"Sir, someone is in danger…serious danger. Not only don't I know what the danger is, I don't know who the person in danger is! How can I warn him…or her?"
"Casey, everyone who walks through the Stargate is in danger."
"Not if I can help it," she murmured.
"You've been a godsend in protecting the SG teams," Hammond replied. Past missions, where the seer had been unable to fully interpret what she'd seen, or in one case, actually prevented from giving a warning, filled his mind. Each time, everything had worked out. "Maybe, just maybe, you're not supposed to see all of the details this time," the general said.
She shook her head. "I'm sorry. I can't - I won't - accept that." She rose to her feet, and fled from the room. She found a corner, pressed her back to the wall, and slid down until she was sitting on the floor. Then closed her eyes tightly. "Come on, damn it! Let me see it all!"
A A A A A A
Bregman and his crew were on level twenty-seven, hoping to catch sight of any of the SG-1 members, as well as catching someone willing to take them into the 'gate room'. So far, there hadn't been any luck with either.
Heaving a sigh, the journalist reached for the pack of cigarettes in his pocket.
"There's no smoking allowed here, sir," Rundell said immediately.
"Oh…yeah…right. Circulated air and all," Bregman replied.
Another sigh escaped his lips. "This is getting us nowhere. Let's go." He started toward the control room.
"Sir, we don't have an escort for that area," Rundell protested.
"Look…Tom…I'm here to do a documentary about the SGC, whether the people here like it or not," Bregman said. "I'm going to get the story on this place come hell or high water. I really want these people to understand they can trust me, but I don't have the time. I don't need their approval to do this job."
"Look, Mister Bregman, as far as I'm concerned, you are here strictly to document what the Stargate Program is about," Rundell said firmly.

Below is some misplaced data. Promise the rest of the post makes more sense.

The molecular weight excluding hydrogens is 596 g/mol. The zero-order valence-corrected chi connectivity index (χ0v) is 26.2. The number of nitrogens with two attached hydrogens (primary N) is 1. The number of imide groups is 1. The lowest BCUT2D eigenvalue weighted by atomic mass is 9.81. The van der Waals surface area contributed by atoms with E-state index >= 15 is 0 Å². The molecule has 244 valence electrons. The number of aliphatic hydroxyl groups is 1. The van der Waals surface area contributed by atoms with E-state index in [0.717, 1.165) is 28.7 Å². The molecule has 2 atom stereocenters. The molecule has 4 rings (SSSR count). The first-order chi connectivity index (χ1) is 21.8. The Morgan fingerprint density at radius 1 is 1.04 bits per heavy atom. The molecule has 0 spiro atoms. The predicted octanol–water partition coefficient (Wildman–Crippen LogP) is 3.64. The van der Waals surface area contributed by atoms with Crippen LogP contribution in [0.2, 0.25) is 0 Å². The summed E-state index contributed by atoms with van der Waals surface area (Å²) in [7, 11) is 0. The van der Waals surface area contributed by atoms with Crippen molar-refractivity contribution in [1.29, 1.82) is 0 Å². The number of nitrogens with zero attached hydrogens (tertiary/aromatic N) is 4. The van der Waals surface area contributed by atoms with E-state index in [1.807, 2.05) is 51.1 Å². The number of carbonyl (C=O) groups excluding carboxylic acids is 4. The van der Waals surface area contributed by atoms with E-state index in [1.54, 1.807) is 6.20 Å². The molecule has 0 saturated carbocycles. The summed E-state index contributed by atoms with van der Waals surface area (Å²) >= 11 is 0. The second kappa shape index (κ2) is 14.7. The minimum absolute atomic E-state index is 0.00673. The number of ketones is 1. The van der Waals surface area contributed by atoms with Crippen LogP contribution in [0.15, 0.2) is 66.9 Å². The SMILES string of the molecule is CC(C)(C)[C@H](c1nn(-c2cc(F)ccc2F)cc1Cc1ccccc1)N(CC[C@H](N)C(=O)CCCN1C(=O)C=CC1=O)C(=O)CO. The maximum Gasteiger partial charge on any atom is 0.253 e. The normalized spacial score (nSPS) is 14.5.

"I know. That's what I'm trying-" Bregman said, unintentionally interrupting.
"-not to pursue anything that might be prejudicial to Air Force personnel," the liaison officer finished.
Bregman forced a chuckle. "Why don't you call me Emmett? Okay?"
Before Rundell could respond, the doors to the elevator opened, and Jack stepped out.
"Is that who I think it is?" Bregman asked.
Seeing the film crew, Jack immediately reversed his stride, turning back toward the still open elevator.
"That's General Jack O'Neill," Rundell said, glancing over his shoulder.
Bregman broke into a trot, determined to reach Jack before he could escape. "General! General O'Neill! Wait a minute! General!"
Cursing his back luck, Jack rubbed a hand over the back of his neck, then turned to face the shorter man.
"General O'Neill! Hi. I'm-"
Jack took a deep breath, blew it out. "I like vanilla over chocolate. My favorite color is peridot. I think Tibet should be free. I'm happily married, and if I could have dinner with anyone in the world, it'd be Mary Steenburgen."
Bregman smiled. "No-no…I’m just trying-" He broke off, a puzzled look on his face. "Mary Steenburgen?"
"I think she's nice," Jack replied. He pressed the button for level nineteen. He was going to hide in his wife's lab until the circus, as Casey called Bregman and his film crew, was finally gone.
The journalist forced himself between the doors. "No…no. Look I'm just trying to get a minute…"
"Look, I really don't have time at the moment," Jack insisted.
"Can you…" He watched as Jack pressed the button again. "No, no, I'm-"
"I've got a briefing to go to," Jack said.
"I understand. I'm Emmett," Bregman said, offering his hand.
Jack looked at the man for a moment, coughed into his had, then offered it to the journalist…who quickly pulled his own hand back and laughed good-naturedly.
"Now look, I'm not going to be able to get a perspective on this whole Stargate Program without you, General. So when is a good time for you?" Bregman persisted.
Jack looked the picture of innocence. "Any time's good. Just…uh…send me a memo." With a slight shove, he pushed Bregman out of the elevator.
Bregman gave a frustrated chuckle. "Memo. Right."
Rundell stepped closer as the elevator doors closed. "I really sensed that he's starting to trust you," he said dryly.
Bregman raised his finger, ready to spout off. Thought better of it, and turned to walk back to where James and Shep stood waiting quietly. "So far we've had better luck on level eighteen. Let's go back up there," he said. He tossed a mutinous look at Rundell. "We can go there, right?"
"Yes, sir," Rundell replied.
A A A A A A
Like most of the planets that SG teams explored, P3X 666 was very much like Earth. Trees surrounded the narrow meadow where the Stargate sat quietly. The men of SG-13 walked out of the shimmering center of the alien device, looked around, then slowly made their way toward the path just barely visible.
Colonel Dave Dixon adjusted the pack on his back, tightening his grip on the "Carter Special" in his hands. He preferred the specialized weapon, a customized combination of the M16 and M4. The firepower was greater than that of a standard P90. "Okay, Balinsky, which way?"